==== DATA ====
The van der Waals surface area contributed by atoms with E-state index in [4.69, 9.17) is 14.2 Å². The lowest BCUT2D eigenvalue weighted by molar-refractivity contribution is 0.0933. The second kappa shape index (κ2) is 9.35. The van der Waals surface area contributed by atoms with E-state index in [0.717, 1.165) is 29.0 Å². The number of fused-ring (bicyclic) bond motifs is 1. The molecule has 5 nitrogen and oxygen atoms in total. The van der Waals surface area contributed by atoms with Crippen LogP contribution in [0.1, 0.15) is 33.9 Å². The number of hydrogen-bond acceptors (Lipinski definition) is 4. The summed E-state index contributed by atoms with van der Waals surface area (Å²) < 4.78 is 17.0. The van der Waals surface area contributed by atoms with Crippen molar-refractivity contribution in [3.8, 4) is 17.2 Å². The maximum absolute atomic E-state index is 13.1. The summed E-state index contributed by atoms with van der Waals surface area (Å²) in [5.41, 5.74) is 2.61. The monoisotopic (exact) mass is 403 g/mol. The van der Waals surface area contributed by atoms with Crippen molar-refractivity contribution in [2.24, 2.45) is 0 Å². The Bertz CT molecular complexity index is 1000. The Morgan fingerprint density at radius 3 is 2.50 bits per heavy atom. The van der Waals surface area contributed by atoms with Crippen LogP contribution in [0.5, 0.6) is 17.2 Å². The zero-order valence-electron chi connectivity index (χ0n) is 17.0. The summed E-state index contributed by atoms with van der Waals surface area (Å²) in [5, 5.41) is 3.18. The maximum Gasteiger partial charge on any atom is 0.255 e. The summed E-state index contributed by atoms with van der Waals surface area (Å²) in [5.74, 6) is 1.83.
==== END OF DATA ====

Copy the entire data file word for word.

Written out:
The van der Waals surface area contributed by atoms with E-state index in [4.69, 9.17) is 14.2 Å². The lowest BCUT2D eigenvalue weighted by molar-refractivity contribution is 0.0933. The second kappa shape index (κ2) is 9.35. The van der Waals surface area contributed by atoms with E-state index in [0.717, 1.165) is 29.0 Å². The number of fused-ring (bicyclic) bond motifs is 1. The molecule has 5 nitrogen and oxygen atoms in total. The van der Waals surface area contributed by atoms with Crippen LogP contribution in [0.1, 0.15) is 33.9 Å². The number of hydrogen-bond acceptors (Lipinski definition) is 4. The summed E-state index contributed by atoms with van der Waals surface area (Å²) < 4.78 is 17.0. The van der Waals surface area contributed by atoms with Crippen molar-refractivity contribution in [3.8, 4) is 17.2 Å². The maximum absolute atomic E-state index is 13.1. The summed E-state index contributed by atoms with van der Waals surface area (Å²) in [5.41, 5.74) is 2.61. The monoisotopic (exact) mass is 403 g/mol. The van der Waals surface area contributed by atoms with Crippen molar-refractivity contribution in [2.24, 2.45) is 0 Å². The Bertz CT molecular complexity index is 1000. The Morgan fingerprint density at radius 3 is 2.50 bits per heavy atom. The van der Waals surface area contributed by atoms with Crippen LogP contribution in [0.5, 0.6) is 17.2 Å². The zero-order valence-electron chi connectivity index (χ0n) is 17.0. The summed E-state index contributed by atoms with van der Waals surface area (Å²) in [5, 5.41) is 3.18. The maximum Gasteiger partial charge on any atom is 0.255 e. The summed E-state index contributed by atoms with van der Waals surface area (Å²) in [5.74, 6) is 1.83.